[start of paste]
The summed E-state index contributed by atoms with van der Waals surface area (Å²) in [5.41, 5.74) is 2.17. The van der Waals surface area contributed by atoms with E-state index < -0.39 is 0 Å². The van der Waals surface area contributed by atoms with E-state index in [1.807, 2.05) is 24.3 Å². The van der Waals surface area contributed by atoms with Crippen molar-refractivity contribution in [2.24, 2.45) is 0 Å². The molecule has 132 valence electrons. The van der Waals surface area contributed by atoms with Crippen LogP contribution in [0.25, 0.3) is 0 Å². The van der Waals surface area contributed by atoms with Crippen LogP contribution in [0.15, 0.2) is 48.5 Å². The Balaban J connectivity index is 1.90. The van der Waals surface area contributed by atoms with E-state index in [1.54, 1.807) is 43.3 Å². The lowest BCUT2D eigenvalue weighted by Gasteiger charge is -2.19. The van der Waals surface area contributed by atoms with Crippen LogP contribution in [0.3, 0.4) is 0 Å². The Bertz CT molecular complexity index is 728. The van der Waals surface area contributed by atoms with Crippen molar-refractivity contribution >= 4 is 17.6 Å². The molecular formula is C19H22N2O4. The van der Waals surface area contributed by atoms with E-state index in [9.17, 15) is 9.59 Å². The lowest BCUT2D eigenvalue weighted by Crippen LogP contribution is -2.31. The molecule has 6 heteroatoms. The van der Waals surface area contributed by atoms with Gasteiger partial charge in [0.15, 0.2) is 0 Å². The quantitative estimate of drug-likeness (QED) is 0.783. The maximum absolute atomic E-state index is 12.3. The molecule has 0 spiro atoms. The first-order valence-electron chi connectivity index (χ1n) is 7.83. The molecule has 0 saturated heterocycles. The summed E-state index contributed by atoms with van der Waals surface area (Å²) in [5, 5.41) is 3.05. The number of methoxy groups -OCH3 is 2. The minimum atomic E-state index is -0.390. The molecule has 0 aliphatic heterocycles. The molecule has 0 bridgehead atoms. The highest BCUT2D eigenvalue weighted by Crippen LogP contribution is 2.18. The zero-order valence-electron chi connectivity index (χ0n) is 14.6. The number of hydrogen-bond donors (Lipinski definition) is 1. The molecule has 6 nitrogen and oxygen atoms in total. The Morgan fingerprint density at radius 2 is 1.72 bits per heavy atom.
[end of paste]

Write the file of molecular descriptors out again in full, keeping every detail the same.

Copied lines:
The summed E-state index contributed by atoms with van der Waals surface area (Å²) in [5.41, 5.74) is 2.17. The van der Waals surface area contributed by atoms with E-state index < -0.39 is 0 Å². The van der Waals surface area contributed by atoms with E-state index in [1.807, 2.05) is 24.3 Å². The van der Waals surface area contributed by atoms with Crippen molar-refractivity contribution in [2.24, 2.45) is 0 Å². The molecule has 132 valence electrons. The van der Waals surface area contributed by atoms with Crippen LogP contribution in [0.25, 0.3) is 0 Å². The van der Waals surface area contributed by atoms with Crippen LogP contribution in [0.15, 0.2) is 48.5 Å². The Balaban J connectivity index is 1.90. The van der Waals surface area contributed by atoms with E-state index in [1.54, 1.807) is 43.3 Å². The lowest BCUT2D eigenvalue weighted by Gasteiger charge is -2.19. The van der Waals surface area contributed by atoms with Crippen LogP contribution in [0.3, 0.4) is 0 Å². The Bertz CT molecular complexity index is 728. The van der Waals surface area contributed by atoms with Crippen molar-refractivity contribution >= 4 is 17.6 Å². The molecular formula is C19H22N2O4. The van der Waals surface area contributed by atoms with E-state index in [9.17, 15) is 9.59 Å². The lowest BCUT2D eigenvalue weighted by Crippen LogP contribution is -2.31. The molecule has 6 heteroatoms. The van der Waals surface area contributed by atoms with Gasteiger partial charge in [0.15, 0.2) is 0 Å². The quantitative estimate of drug-likeness (QED) is 0.783. The maximum absolute atomic E-state index is 12.3. The molecule has 0 spiro atoms. The first-order valence-electron chi connectivity index (χ1n) is 7.83. The molecule has 0 saturated heterocycles. The summed E-state index contributed by atoms with van der Waals surface area (Å²) in [5, 5.41) is 3.05. The number of methoxy groups -OCH3 is 2. The minimum atomic E-state index is -0.390. The molecule has 0 aliphatic heterocycles. The molecule has 0 bridgehead atoms. The highest BCUT2D eigenvalue weighted by Crippen LogP contribution is 2.18. The zero-order valence-electron chi connectivity index (χ0n) is 14.6. The number of hydrogen-bond donors (Lipinski definition) is 1. The molecule has 6 nitrogen and oxygen atoms in total. The Morgan fingerprint density at radius 2 is 1.72 bits per heavy atom.